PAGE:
Saturday, February 23, 2008

Back from WonderCon

Had a great time at WonderCon.

Anne Hathaway seems very sweet, and to her credit, she managed to restrain herself in my presence. Being three billion rows away probably helped her out on that.

Steve Carell seems really nice, too, and he said that, having served 2 weeks in jury duty, he's thinking of writing an episode of The Office next season in which Michael Scott gets called for jury duty.

There were tons and tons of people, some of whom we got our pictures with. Once we get all the pics sorted out, I'll post a few here.

Right now, my feet are killing me, and I'm very tired.

Friday, February 22, 2008

Time for Nerd Prom!

Tomorrow, I will be up to my eyeballs in pop culture at WonderCon in San Francisco.

Aside from the usual comic book-related stuff, there's also sci-fi stuff, other movie stuff, animation, people in costumes--a whole bunch of stuff.

And Peter (Chewbacca) Mayhew is going to be there again! Yay!

This year, since my brother is supposed to be helping with his newborn son, I am going with my friend, Karyne, who is as socially retarded as I am. But being socially retarded at a comic book convention is akin to being a clown at a circus--no one notices too much because you are one of many.

Now don't get me wrong; most of the attendees are perfectly normal-looking, well-balanced people who like this stuff. Nothing wrong with that. Nothing wrong with dressing up in costume either, as far as I'm concerned. It's pretty much the same as painting yourself various colors and rooting for your favorite team.

I like meeting the talented people who are responsible for the pop culture artifacts I absorb. While I'm still shy, I usually manage to work up to a "hi" by the time I get up to them.

This year, I'm keen on attending a feature on two upcoming Warner Bros. movies, 10,000 B.C. and Get Smart. It's the latter that I'm looking forward to, as two of its stars will be in attendance to pimp promote the flick. One is Steve Carell, which is awesome enough. But the other? Anne Hathaway.


Hopefully she can hold herself back if she happens to gaze into my eyes. Cross those fingers, kids.

Thursday, February 21, 2008

Retrogaming: Space Taxi

Today's game du jour of the day, Space Taxi, is another favorite from my Commodore 64 days.

In it, you operate a (wait for it) space taxi, taking passengers on presumably interplanetary journeys. There are various landing pads from which you pick up and drop off your fares; some are wide, and others are barely wide enough to land on without smooshing your prospective customer.

Once you pick up your last passenger in a level, he'll say (in passable voice synthesis), "Up, please." Make sure you navigate that portal at the top of the screen, or you will die in a mangled fiery heap.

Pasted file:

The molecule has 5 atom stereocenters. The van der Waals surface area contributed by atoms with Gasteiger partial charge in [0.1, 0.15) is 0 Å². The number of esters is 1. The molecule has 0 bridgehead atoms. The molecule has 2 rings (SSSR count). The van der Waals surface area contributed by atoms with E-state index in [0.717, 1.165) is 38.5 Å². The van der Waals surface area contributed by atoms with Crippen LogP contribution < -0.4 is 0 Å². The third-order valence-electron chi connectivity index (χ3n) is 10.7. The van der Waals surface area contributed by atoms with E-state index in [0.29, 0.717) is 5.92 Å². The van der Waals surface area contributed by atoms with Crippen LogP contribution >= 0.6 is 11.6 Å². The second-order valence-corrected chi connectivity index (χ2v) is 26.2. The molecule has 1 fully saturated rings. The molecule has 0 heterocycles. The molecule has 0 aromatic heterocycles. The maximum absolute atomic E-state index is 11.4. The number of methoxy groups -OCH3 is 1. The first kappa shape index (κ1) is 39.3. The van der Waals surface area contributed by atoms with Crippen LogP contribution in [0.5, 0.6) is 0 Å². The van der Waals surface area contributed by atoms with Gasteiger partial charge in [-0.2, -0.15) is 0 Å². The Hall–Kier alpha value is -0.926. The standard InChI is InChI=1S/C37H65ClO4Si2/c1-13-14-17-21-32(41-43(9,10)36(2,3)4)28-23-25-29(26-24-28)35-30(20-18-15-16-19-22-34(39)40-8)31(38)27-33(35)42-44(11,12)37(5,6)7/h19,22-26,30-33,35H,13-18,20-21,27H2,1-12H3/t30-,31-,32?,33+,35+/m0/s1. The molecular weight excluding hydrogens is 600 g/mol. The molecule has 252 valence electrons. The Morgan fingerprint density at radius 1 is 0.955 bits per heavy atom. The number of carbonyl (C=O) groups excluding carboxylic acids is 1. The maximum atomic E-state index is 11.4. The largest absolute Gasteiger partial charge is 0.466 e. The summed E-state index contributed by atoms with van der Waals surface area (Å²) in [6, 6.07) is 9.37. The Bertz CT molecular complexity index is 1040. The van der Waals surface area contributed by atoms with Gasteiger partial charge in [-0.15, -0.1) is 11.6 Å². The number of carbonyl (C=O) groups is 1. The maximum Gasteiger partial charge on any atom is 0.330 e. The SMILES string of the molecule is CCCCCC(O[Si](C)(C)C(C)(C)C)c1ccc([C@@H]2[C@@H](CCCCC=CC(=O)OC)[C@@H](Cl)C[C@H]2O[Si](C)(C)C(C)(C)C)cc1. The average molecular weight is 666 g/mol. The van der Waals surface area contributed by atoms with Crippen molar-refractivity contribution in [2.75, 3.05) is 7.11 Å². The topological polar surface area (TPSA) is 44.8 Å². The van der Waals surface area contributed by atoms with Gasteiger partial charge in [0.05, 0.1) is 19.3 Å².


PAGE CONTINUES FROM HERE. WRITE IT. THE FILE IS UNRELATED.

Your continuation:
And you won't get paid.

As the levels progress, it gets harder, with various gimmicks trying to keep you from making an honest space cabbie's salary, such as moving platforms, those pesky block holes, and the bane of many a driver's experience, a giant ping-pong game.

While it seems pretty simple, it can be a pain in the ass when you finally navigate through an 8-bit representation of Godzilla's lower intestine only to forget to drop your landing gear at the pad, and dying in aforementioned mangled fiery heap.

This game taught me to swear more effectively.

The basic gameplay can be found in the more recent Crazy Taxi. Now I'm thinking, here are two games begging for a mashup: Crazy Space Taxi!

Tell me that wouldn't rock out with your wok out.

Instead of traveling from screen to screen, you'd drive in various immersive space sectors, starting in our own solar system. Not only would it have proven gameplay potential, but awesome space graphics, too.

And you could get a passenger to ask you to "Take me to Uranus," thus promoting much puerile giggling. Just be sure, as my pal Karyne observed, not to ram the car upon reaching your destination.

Yes, we're both 12-year-old boys.

You can play an updated version, Space Taxi 2, or, if you're looking for that old-school thrill, there's some gameplay video below.

Wednesday, February 20, 2008

Oooo, scary!

My wife showed me this video, and I have to say, it's pretty convincing. You be the judge:

Tuesday, February 19, 2008

Retrogaming: Hard Hat Mack

In sixth grade, I got to be the unofficial teacher's assistant in my computer class.

Partly because I'm just that cool, but mostly because I took the same computer class during summer school.

We had Apple IIes in our class, all with those crappy monochrome screens that were shades of amber or green. I only make note of that because they were impossible for me to see half the time, depending on the light. We did have one or two with full-color monitors, but we generally didn't use those.

If you needed an 80-page-long banner printed with a festive font, I was your guy.
So while I was the mad pimp Print Shop designer of the class, I never had much fun playing games in class (with the exception of Oregon Trail, despite the fact that my damn oxen and wagon floated away EVERY SINGLE TIME I tried to ford a river).

Until I showed up one day after school when two kids were using the color monitor to play a game, that to me, looked a lot like Donkey Kong, except different.

The kid playing lost his last man in the game, and it went back to the title screen.

Even as an adult, when I hear 'OSHA,' I think of this game first.
Hard Hat Mack, published by some company called Electronic Arts.

It looked like a fun little game. You were a construction worker who had to achieve various goals -- welding, jumping, collecting lunch boxes -- while avoiding bad guys.

After taking a turn playing it -- and sucking mightily -- I was hooked. I had to beat this game.

Shortly after that, we got it for our computer at home, the Commodore 64. Well, technically, it was the 128, but we almost always ran it in 64 mode.